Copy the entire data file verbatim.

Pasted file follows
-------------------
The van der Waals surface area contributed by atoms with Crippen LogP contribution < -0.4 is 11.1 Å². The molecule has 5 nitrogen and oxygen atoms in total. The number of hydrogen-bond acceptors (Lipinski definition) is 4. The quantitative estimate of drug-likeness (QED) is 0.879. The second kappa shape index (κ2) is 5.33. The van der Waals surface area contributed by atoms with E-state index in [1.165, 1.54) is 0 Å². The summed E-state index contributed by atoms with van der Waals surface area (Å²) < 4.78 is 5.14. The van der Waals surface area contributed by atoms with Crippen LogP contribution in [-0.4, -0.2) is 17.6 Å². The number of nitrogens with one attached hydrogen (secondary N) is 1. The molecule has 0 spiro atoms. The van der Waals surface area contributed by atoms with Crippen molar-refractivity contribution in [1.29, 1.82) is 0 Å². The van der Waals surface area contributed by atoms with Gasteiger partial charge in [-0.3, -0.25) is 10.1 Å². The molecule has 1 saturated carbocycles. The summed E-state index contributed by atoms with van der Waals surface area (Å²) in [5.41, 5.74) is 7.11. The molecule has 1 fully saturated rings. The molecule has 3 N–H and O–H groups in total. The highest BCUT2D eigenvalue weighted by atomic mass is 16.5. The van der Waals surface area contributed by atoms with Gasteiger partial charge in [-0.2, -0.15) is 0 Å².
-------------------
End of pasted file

The van der Waals surface area contributed by atoms with Crippen LogP contribution < -0.4 is 11.1 Å². The molecule has 5 nitrogen and oxygen atoms in total. The number of hydrogen-bond acceptors (Lipinski definition) is 4. The quantitative estimate of drug-likeness (QED) is 0.879. The second kappa shape index (κ2) is 5.33. The van der Waals surface area contributed by atoms with E-state index in [1.165, 1.54) is 0 Å². The summed E-state index contributed by atoms with van der Waals surface area (Å²) < 4.78 is 5.14. The van der Waals surface area contributed by atoms with Crippen LogP contribution in [-0.4, -0.2) is 17.6 Å². The number of nitrogens with one attached hydrogen (secondary N) is 1. The molecule has 0 spiro atoms. The van der Waals surface area contributed by atoms with Crippen molar-refractivity contribution in [1.29, 1.82) is 0 Å². The van der Waals surface area contributed by atoms with Gasteiger partial charge in [-0.3, -0.25) is 10.1 Å². The molecule has 1 saturated carbocycles. The summed E-state index contributed by atoms with van der Waals surface area (Å²) in [5.41, 5.74) is 7.11. The molecule has 1 fully saturated rings. The molecule has 3 N–H and O–H groups in total. The highest BCUT2D eigenvalue weighted by atomic mass is 16.5. The van der Waals surface area contributed by atoms with Gasteiger partial charge in [-0.2, -0.15) is 0 Å².